The law, to be phased in starting next year, will require Internet captions for any program that has previously been shown on TV with captions. It does not apply to movies, such as those shown on Netflix, but company spokesman Steve Swasey said that site nevertheless planned to offer some captions "pretty soon." And Hulu.com, a site that streams TV programs, already provides captions for some shows.
Nancy Peterson, a Merion Station woman who has a partial hearing loss in both ears, said having the text displayed on the screen was essential.
Turning up the volume also helps, but that makes it too loud for her husband, Michael Gross, and doesn't improve clarity. She relies on captions, especially when actors mumble or don't face the camera or speak in foreign accents.
"It helps you fill in the gaps," Peterson said. "You put it all together."
Internet TV viewing is growing more popular, with close to half of consumers doing it to some degree every week, according to a 2010 survey by Ericsson ConsumerLab.
Also in the law is a requirement that broadcasters begin to offer a service called video description - essentially, a running audio commentary for the blind that describes the action on screen.
Already available for some programs on Fox and CBS, such descriptions are prerecorded and skillfully inserted into the silent gaps between actors' dialogue - say, something like: "A woman in a red dress enters the room."
The FCC tried to impose such a regulation a decade ago, but it was struck down in court after a challenge by industry groups, said Mark Richert, director of public policy for the American Foundation for the Blind.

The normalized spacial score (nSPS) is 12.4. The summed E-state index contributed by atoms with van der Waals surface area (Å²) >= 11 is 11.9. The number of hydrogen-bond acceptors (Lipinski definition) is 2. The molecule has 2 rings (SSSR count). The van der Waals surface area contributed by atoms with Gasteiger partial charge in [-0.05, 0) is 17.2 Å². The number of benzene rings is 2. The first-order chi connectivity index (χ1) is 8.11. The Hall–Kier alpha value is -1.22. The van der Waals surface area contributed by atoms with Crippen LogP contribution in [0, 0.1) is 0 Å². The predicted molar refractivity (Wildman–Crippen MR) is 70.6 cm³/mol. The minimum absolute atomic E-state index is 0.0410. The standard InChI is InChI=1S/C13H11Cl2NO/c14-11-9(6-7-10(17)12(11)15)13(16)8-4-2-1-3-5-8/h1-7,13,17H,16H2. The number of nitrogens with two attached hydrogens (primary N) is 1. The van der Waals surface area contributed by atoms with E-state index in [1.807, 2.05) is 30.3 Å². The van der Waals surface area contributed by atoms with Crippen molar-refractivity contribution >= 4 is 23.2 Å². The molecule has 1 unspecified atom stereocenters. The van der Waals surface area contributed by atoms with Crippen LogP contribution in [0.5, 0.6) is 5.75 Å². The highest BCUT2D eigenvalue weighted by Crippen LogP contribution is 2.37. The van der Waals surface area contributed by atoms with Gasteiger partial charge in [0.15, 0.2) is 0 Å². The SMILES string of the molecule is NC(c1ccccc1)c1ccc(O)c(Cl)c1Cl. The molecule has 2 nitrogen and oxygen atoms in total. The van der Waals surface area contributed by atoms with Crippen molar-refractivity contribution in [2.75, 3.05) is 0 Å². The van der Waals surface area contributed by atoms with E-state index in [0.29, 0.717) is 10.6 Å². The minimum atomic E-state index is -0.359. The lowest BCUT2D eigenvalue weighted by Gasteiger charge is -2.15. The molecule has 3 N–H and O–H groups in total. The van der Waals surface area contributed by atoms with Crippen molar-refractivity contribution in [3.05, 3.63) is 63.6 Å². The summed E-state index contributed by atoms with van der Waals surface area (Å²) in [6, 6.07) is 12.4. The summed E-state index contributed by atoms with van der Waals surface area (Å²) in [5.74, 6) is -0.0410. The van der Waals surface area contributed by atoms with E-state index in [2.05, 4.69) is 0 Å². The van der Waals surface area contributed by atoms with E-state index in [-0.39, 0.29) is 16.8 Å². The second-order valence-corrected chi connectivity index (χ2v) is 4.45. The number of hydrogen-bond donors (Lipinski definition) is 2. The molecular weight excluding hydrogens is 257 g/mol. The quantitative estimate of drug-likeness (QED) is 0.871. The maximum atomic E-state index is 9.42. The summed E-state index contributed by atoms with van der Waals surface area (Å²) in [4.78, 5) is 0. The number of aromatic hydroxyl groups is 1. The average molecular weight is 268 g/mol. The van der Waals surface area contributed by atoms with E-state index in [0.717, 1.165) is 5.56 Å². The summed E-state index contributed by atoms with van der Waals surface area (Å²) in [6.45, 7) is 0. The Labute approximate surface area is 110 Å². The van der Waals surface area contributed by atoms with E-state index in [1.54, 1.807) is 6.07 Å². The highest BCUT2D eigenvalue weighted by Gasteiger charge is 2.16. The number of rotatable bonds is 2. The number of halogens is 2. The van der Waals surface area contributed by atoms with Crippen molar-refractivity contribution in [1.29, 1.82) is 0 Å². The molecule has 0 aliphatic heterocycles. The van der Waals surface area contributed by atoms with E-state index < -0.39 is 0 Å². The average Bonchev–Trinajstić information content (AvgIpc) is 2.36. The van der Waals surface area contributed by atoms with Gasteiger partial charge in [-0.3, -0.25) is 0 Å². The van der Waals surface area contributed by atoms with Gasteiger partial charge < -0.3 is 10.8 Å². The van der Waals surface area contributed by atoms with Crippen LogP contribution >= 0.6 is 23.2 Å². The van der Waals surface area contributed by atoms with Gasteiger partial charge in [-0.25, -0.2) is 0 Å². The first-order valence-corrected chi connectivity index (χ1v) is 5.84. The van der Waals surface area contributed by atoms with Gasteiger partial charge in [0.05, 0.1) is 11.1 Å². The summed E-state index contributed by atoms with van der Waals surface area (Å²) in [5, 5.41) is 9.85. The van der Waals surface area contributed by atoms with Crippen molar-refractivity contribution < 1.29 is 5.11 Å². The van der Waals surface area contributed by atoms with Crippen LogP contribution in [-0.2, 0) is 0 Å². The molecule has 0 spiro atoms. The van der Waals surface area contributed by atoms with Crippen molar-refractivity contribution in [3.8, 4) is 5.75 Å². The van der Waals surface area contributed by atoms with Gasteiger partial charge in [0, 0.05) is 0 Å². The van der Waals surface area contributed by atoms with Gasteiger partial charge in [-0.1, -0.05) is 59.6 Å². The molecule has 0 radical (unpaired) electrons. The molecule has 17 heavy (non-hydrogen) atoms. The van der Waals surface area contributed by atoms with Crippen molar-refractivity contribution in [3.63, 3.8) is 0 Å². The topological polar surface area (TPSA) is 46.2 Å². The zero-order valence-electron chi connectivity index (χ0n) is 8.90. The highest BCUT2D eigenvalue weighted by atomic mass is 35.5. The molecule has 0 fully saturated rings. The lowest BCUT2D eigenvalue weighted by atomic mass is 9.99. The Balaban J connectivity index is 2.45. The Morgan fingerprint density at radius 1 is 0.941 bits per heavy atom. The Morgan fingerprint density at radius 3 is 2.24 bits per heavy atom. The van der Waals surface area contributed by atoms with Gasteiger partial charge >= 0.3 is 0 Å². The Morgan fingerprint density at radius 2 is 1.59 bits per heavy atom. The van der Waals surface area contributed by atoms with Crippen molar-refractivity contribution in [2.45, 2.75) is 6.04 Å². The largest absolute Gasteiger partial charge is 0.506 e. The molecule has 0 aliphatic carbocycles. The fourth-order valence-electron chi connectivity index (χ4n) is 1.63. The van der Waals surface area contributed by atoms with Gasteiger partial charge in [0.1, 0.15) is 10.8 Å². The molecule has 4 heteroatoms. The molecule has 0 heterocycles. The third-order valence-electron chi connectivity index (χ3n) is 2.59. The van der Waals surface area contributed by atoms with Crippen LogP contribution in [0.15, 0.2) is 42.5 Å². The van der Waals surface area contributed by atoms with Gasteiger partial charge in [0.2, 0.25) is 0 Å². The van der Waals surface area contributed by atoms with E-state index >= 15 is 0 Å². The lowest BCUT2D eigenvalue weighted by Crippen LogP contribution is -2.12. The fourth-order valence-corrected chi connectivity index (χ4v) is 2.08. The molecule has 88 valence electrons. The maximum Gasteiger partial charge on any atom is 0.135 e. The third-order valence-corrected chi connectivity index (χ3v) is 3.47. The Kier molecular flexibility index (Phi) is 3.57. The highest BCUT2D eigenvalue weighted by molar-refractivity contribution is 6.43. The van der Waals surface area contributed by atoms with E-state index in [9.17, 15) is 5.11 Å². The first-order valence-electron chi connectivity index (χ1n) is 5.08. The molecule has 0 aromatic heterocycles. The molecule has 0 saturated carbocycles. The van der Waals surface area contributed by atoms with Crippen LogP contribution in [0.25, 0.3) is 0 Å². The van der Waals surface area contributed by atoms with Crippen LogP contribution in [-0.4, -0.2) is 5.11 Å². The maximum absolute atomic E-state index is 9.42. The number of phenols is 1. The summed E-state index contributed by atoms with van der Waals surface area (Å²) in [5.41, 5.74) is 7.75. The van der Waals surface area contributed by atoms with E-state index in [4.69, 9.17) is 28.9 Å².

The new law, signed by President Obama on Oct. 8 with Stevie Wonder in attendance, enacted the requirement that the FCC had tried to achieve through regulation.
The agency still must issue rules to implement the law, and the mandate starts small - with just a few hours a week on certain popular channels. Still, it will be a boon to those with impaired vision, said Richert, who is blind.
For example, imagine a whodunit-type movie to which you've been carefully listening for two hours to learn the identity of the bad guy, Richert said. What if the actors don't come right out and say it?
"If it's just somebody whose photograph is shown on the screen, you're not going to get anything out of it," Richert said.
He said new equipment was not needed to take advantage of video description; it can be turned on with existing digital tuners or set-top cable boxes.
Internet captions, on the other hand, face some technical hurdles, said Ann Marie Rohaly, chair of the broadband technical committee for the Society of Motion Picture and Television Engineers.
It isn't just a matter of translating the text from the TV format to one that will work on the Internet, she said.
"They're just completely different technologies that are just incompatible," said Rohaly, also a Microsoft executive who works on accessibility issues.
The sites that already do captions have used various approaches, some of which are proprietary, she said. Her committee has developed a standard for broader use.
The rule should have broad impact, as 36 million U.S. adults report some degree of hearing loss. Some had hoped for a caption requirement for movies as well, said Lise Hamlin, director of public policy for the Hearing Loss Association of America. But it didn't happen because the law was an outgrowth of an earlier law that dealt primarily with television, she said.
Still, the Internet captions will be welcomed by Peterson and by her son, Elliott, 8, who also has a hearing loss. And the boy gets an added benefit from words on the screen, his mother said:
They make him a better reader.
Contact staff writer Tom Avril at 215-854-2430 or firstname.lastname@example.org.